Drew Hutchison (3-0, 6.69) versus Roberto Hernandez (1-3, 3.88)
So the Astros welcome the Blue Jays to town, one night after a comeback win to salvage the series against the Giants. Last night, the bats seemed to wake up, and they got a couple of pitches to hit which resulted in three homers.
Something occurred to me after this game: if this offensive lean patch is over, then it is very likely that we have seen the best and the worst of the Astros this year. The winning streak was something, and the last few games have been something else, and it seems to be that the Astros are lucky to escape with a 3-6 record from the last nine games. But most important is that the Astros continue to lead the division by a handy margin, as the season slowly marches toward one-quarter of the games played.
Anyhow, the Blue Jays are all about power, having three of the best RH power bats in the game. Bautista and Encarnación are awesome, and Donaldson has done nothing but destroy the Astros for the last two seasons. Devon Travis has had an Altuve-like start to his career (they both jumped from AA to immediate success) but with more power. Kevin Pillar has a series of highlight reels dedicated entirely to his outfield defence. This series is going to be interesting, partly because the AL West and the word "weak" have started to appear in relation to one another recently. But as I wrote recently, a relatively incestuous playing schedule make divisions difficult to compare at this point. Today's games (the games involving Houston and Seattle) mark the eighth and ninth game between the AL West and AL East, so it is a little too early to comment on intra-division play.
Anyhow, the Astros were rewarded for working the opposition starter hard, and getting him out of the game. They found a weak link in middle relief, and took a lead which a solid bullpen held. Preston Tucker had himself a night, and VILLAR MADE A HEADS UP PLAY (or two!) for the second night in a row. Luke Gregerson was unavailable as he returned home for the night, but it didn't matter because Qualls got the save and the Astros won, 6-4.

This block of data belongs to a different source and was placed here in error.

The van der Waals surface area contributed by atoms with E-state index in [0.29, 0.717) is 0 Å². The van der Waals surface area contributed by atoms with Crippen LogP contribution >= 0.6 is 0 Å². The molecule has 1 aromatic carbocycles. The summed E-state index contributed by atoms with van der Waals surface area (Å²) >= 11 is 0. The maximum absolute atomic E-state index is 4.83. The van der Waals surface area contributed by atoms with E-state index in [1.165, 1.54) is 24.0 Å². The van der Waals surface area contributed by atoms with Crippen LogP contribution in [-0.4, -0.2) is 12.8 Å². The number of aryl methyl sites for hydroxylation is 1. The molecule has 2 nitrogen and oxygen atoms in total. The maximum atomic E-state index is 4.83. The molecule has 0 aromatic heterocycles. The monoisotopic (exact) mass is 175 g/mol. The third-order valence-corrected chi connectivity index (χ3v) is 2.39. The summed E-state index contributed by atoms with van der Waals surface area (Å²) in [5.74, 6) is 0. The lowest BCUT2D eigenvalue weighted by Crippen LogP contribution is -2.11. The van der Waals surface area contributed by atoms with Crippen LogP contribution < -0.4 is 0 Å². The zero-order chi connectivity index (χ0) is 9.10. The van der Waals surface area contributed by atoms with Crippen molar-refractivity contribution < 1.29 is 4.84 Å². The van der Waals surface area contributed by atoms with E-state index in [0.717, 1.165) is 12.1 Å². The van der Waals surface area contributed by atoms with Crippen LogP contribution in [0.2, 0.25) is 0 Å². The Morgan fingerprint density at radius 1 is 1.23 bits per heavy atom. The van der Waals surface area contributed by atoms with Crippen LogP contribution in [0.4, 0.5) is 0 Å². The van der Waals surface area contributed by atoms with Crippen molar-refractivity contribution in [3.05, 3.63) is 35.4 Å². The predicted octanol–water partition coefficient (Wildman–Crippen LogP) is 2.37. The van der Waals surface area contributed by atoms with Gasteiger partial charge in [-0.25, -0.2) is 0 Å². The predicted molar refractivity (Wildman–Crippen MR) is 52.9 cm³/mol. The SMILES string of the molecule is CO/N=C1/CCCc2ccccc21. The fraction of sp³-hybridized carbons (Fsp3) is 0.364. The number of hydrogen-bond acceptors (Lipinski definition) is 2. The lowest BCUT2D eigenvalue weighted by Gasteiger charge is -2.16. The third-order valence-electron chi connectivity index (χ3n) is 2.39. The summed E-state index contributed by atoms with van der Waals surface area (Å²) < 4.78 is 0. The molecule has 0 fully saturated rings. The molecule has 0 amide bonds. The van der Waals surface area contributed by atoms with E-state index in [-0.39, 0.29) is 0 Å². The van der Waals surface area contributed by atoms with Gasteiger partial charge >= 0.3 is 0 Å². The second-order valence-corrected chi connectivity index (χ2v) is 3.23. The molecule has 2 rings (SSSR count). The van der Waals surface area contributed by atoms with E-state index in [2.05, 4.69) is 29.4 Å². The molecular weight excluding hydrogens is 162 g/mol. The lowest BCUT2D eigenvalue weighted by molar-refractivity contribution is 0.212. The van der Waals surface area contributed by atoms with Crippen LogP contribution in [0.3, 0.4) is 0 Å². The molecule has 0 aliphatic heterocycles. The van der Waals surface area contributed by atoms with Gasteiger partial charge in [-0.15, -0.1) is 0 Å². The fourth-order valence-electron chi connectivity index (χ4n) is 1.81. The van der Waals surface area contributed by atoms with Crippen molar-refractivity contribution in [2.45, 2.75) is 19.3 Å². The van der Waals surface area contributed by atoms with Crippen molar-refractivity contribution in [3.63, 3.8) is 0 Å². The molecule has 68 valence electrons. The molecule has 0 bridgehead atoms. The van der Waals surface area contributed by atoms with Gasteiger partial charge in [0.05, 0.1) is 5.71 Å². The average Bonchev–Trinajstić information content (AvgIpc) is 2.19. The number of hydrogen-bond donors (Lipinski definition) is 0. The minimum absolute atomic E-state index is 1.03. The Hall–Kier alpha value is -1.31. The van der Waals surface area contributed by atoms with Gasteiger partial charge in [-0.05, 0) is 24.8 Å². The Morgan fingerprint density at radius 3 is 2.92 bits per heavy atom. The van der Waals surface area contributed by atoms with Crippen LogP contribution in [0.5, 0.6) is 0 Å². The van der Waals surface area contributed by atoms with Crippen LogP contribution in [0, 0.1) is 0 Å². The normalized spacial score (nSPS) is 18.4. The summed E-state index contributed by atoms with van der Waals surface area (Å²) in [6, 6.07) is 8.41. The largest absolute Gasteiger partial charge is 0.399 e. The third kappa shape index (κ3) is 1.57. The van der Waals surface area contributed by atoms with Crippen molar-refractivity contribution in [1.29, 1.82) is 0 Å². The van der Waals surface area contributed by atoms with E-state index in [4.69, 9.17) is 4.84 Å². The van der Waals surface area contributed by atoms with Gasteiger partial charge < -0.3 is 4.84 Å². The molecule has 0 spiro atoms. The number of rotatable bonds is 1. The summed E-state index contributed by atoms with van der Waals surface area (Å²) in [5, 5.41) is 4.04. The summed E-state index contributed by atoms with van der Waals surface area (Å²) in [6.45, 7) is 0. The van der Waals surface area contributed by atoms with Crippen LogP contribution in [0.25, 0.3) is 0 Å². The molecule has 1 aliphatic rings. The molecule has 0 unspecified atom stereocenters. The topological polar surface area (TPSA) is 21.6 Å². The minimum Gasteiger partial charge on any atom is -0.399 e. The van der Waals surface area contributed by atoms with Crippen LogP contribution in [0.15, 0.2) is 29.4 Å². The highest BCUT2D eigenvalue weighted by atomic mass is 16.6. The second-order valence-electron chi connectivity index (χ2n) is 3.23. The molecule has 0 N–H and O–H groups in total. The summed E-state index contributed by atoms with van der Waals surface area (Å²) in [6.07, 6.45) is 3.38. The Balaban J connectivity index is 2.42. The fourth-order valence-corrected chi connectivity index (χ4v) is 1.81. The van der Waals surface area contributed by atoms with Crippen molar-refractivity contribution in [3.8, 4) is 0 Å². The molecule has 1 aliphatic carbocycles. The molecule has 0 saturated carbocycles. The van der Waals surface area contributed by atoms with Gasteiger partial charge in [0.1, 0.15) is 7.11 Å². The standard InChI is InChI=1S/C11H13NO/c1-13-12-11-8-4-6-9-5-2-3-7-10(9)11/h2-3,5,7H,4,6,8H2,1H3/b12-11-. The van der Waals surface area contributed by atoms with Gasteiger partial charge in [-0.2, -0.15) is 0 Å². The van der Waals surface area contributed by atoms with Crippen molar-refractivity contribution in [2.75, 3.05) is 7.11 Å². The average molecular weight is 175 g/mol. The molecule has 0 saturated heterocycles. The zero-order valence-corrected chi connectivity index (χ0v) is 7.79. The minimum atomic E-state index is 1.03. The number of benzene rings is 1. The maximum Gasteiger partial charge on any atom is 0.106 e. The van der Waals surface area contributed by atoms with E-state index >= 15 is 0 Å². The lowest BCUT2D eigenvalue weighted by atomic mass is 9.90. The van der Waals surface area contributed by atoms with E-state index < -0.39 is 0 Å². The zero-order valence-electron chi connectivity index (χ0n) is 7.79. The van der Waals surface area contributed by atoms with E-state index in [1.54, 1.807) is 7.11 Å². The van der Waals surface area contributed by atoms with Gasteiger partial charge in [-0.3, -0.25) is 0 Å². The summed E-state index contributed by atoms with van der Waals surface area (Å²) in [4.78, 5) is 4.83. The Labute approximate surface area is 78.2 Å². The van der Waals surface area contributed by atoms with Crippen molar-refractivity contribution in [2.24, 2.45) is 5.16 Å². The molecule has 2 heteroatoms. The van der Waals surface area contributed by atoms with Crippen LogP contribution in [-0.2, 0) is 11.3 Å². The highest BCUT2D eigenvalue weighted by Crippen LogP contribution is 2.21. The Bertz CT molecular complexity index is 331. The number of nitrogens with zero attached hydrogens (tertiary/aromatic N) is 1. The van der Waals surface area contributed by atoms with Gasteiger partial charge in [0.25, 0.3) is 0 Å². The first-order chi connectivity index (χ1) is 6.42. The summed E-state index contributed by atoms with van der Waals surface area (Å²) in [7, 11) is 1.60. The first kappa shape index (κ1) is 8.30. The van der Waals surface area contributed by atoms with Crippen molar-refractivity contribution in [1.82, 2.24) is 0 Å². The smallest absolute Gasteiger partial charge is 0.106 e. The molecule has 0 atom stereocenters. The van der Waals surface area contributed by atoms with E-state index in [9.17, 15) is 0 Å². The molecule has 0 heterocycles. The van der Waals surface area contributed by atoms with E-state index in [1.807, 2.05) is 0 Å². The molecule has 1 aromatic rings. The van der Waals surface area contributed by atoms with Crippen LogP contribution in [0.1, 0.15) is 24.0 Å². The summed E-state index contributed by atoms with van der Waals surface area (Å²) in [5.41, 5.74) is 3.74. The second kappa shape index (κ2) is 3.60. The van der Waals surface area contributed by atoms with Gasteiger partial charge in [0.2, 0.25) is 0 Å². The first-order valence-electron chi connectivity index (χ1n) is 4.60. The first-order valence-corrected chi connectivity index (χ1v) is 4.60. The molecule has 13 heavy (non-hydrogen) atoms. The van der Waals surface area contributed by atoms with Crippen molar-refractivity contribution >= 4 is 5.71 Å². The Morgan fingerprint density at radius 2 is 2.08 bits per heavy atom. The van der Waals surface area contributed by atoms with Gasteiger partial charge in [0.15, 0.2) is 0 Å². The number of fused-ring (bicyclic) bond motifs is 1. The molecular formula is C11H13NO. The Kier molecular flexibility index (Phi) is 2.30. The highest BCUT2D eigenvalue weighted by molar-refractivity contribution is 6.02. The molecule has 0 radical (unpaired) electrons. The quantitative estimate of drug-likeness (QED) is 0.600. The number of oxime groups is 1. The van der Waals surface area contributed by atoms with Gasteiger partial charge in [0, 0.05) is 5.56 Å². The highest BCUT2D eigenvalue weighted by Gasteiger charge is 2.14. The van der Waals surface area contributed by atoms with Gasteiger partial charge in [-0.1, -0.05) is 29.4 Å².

On the Mound:
Roberto Hernández has been solid for the Astros this year. However, with the opposition line up stacked with fly-ball hitters, this was going to be a tough match up for him. Missing up was going to be a disaster, and that is what he did early. However, he bounced back to be solid through the middle, then struggled with ineffectiveness late, leaving a bit of a mess on the base paths. His eventually returned a line of 6-and-one-third, giving up 4 hits (2HR, 2x2B), 4 earned runs, 3 walks and no strikeouts.
The first was a mess. With two outs, and an 0-1 count, he left a sinker above the knees of Jose Bautista, and Bautista pounded it to LF for a solo shot off the Community Leaders sign. If he missed with that pitch, what happened next was even worse. A slider or something was belt-high and in, and Encarnación pounded it inside the LF foul pole for an even longer homer.